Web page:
Years in the industry
Regardless of ups and downs in language services-related studies, there are not fewer people becoming translators and interpreters; as we saw earlier in this report, it is probably quite the opposite.
The barrier to entry for the language services industry has always been relatively low. A reasonably intelligent and independent person could, with not much of an investment up front, start translating, gain experience, and kick off their career. Compare this with other lines of work where traditionally the lack of a degree is a non-starter, regardless of your experience or talent.
Now, obviously someone who studies the line of work before going into it will start off their career with certain advantages. But fortunately for the language industry, that’s not the only way in. And it should be clarified for those not in the know that translators and interpreters in general are a highly-educated group; diversely so.
A doctor, lawyer, engineer, any professional with a propensity or talent for languages, can, comparatively easily, pick up the skills and know-how to launch a career in language services, with the added benefit of already having at least one area of specialization where they are intimately familiar with the terms, structures, and language used in that field.
So while the number of professionals coming into the industry directly from translation or interpreting studies may or may not be on the decline, the number of language professionals who have certification or degrees which strengthen the services they offer in their fields remains strong.
As of 2022, 50% of freelance language professionals report degrees in translation or interpreting studies. Upwards of 60% report degrees or certification in areas of study other than translation and interpreting. Between 50 and 55% hold degrees beyond an undergraduate-level degree (e.g. Masters or Doctorates).
Digital natives vs. digital immigrants
There is a bit of contention around the terms “digital native” and “digital immigrant.” In general, a “digital native” is a person who was born and raised in the digital age, while a “digital immigrant” is usually someone who learned to use computers and other technology at a later stage in life (i.e. if you are Gen X or before that, you are probably a digital immigrant). Even more care should probably be taken when trying to apply them to freelance language professionals. But as a fun data point that gives an indicator of age, roughly 25% of freelance language professionals would consider themselves digital natives.
Why does this mean relatively little, beyond an indication of when one was born, in this particular industry? Freelance language professionals today, in general, due to the nature of their work, are above average in digital, computer, and internet competence, so the supposed differences between the two groupings tend to flatten out more here than they might in other contexts. There are even some arguments that those who are “digital immigrants” have had to develop a more detailed understanding of some software and other tools, as well as having learned certain non-digital strategies, which they are able to use to their advantage in their digital work lives.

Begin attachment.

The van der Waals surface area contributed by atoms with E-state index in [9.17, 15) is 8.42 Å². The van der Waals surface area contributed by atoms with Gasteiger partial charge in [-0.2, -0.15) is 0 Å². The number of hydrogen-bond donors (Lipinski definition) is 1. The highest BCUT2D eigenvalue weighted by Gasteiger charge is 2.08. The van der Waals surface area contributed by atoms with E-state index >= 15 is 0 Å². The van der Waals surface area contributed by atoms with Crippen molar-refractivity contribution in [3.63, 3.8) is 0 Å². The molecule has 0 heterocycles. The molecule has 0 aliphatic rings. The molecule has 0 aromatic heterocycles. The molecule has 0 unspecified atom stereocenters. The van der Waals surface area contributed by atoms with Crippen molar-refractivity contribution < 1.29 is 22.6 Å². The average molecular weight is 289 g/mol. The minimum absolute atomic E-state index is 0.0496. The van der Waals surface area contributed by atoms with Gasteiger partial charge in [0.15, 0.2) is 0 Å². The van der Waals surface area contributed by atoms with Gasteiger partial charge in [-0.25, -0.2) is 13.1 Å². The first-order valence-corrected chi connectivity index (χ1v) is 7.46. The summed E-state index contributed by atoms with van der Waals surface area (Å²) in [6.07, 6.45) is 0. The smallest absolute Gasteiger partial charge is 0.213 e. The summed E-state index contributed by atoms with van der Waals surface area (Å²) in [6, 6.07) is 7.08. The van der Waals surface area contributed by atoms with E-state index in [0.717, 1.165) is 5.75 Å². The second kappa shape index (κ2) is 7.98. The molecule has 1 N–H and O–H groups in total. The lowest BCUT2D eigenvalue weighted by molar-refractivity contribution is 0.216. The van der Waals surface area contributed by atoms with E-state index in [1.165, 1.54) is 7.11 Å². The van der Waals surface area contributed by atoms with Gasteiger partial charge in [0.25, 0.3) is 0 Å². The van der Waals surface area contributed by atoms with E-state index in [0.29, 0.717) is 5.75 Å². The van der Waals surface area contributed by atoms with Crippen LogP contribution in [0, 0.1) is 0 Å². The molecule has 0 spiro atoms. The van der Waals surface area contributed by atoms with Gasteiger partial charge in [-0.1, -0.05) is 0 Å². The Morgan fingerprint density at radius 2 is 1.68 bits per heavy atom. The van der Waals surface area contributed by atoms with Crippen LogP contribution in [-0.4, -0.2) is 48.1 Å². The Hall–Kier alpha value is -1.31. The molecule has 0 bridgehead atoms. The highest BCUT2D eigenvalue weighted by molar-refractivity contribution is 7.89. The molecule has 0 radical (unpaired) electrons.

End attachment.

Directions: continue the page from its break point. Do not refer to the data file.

Housing and mobility
Just over 19% of language professionals have changed their place of residence in the past two years; 6% of them moved from one country to another.
Have languages, will travel. Beyond place of residence, around 34% self-identify as what some call “digital nomads” and spend a good portion of their time working while traveling. If you are socially networking with other freelancers you probably know some, or have seen their pictures and locations pop up in your feed: tasting different local cuisines, translating from Indonesia this month, from South America the next. What, he’s in Dubai now? With the right roster of clients and the right amount of organization and self-discipline, it is a lifestyle that is possible for a freelance language professional, and a much more difficult situation to achieve from other lines of work.
56% say they are the main breadwinner in their household. This percentage is up roughly 10% from ten years ago.
43% say that more than 80% of their household's income comes from their freelance work.
22% say it’s about a 50-50 split between them and their partner.
37% say that they are the sole breadwinner of their household, but at the same time, around 23% report that they are the only person in their household, too.
This is an excerpt of the most recent ProZ.com industry report. To read the full report, you can go to https://www.proz.com/industry-report/
ProZ.com industry reports are periodic publications that take a look at trends, challenges, and opportunities in the language services industry, from the perspective of the freelance language professional. ProZ.com paying members enjoy immediate, full access to these reports.
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